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Emasculating contributory pensioners

Perhaps to pacify Nigerians or to take the wind out of the sail of the Nigeria Labour Congress (NLC), which has been insisting on a…

Perhaps to pacify Nigerians or to take the wind out of the sail of the Nigeria Labour Congress (NLC), which has been insisting on a living wage for impoverished Nigerian workers, the federal government on April 30,  announced the approval of salary increases of between 25 per cent to 30 per cent  for certain categories of civil servants. Those said to benefit from these increases fall under six rubrics. They are: i) Consolidated Public Service Salary (CONPSS); ii) Consolidated Research and Allied Institutions Salary Structure (CONRAIS); iii) Consolidated Paramilitary Salary Structure (CONPASS); iv)  Consolidated Police Salary Structure (CONPOSS); v) Consolidated Intelligence Community Salary Structure (CONICCS); and vi) Consolidated Armed Forces Salary Structure (CONFSS).

By the same token, the federal government approved an increase of between 20 per cent to 28 per cent for pensioners under the Defined Benefits Scheme (DBS), and which fall under the canopy of the six national consolidated structures aforementioned. Glossed over, severely and abandoned to their devices, are the not less than 422,000 retirees under the Contributory Pension Scheme (CPS).

One would have thought that this omission or oversight was an innocent mistake. But it is not. Section 15(14) of the Pension Reform Act (PRA) 2014 and Section 173(3) of the 1999 Constitution of the Federal Republic of Nigeria (as amended) state in clear and lucid terms that there shall be intermittent financial increases for retirees under the Contributory Pension Scheme. And whereas those under the Defined Benefits Scheme have benefited from increases in the recent past, those under the CPS have been willfully denied.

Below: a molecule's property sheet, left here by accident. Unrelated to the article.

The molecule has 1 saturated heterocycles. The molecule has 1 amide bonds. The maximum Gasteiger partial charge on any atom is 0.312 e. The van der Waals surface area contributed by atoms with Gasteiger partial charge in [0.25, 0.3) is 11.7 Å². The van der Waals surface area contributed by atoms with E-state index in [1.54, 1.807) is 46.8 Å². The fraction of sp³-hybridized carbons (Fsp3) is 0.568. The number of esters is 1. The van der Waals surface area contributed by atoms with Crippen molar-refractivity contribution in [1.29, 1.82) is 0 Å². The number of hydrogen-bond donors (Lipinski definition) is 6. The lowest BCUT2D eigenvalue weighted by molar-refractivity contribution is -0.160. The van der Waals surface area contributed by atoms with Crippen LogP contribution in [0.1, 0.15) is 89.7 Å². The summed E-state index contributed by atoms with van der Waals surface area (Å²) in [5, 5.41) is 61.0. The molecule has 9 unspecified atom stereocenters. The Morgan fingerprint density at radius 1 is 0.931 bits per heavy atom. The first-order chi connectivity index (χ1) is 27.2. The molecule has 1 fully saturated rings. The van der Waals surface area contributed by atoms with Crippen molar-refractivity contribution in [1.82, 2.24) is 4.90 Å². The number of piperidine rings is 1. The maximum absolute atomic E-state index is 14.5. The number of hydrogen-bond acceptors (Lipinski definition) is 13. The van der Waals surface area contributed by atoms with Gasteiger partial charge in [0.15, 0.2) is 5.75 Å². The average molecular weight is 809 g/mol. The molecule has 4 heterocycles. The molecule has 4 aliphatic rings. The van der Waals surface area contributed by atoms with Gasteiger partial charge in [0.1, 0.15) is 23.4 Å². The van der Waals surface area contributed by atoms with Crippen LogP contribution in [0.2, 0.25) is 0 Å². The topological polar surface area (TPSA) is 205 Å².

By an authoritative and unimpeachable account, whereas increases for 2007 and 2010 and the consequential adjustments effected in 2019, have been implemented for retirees under the Defined Benefits Scheme, the same largesse is yet to be extended to retirees under the Contributory Pension Scheme.

To underline the fact that retirees under the CPS are being deliberately shortchanged, and are being driven to the margins of existence, the regulatory body for these retirees, namely, the Pension Commission, has been unrelenting and untiring in calling the attention of the relevant authorities to this sordid state of affairs. For example, on February 21, 2024, PENCOM had called the attention of the Tripartite Committee of the National Salaries Incomes and Wages Commission on the National Minimum Wage to this ugly anomaly.

It is searing that the financial chasm between retirees under DBS and those under CPS continues to widen, and at a time when inflation is at an unprecedented 33.2 per cent and counting, and a food inflation rate that has surpassed the 40 per cent mark. It is also happening at a time of unrivalled hardship and looming national hunger.

What makes this disparity galling is that both retirees on DBS and CPS patronise the same markets that vend foodstuffs, which prices have since shot through the roof. They buy fuel from the same stations and at the same prevailing prices. They are also both subject to the same travails and traumas of heightened insecurity, kidnapping, banditry and terrorism which visit Nigerians on a daily basis.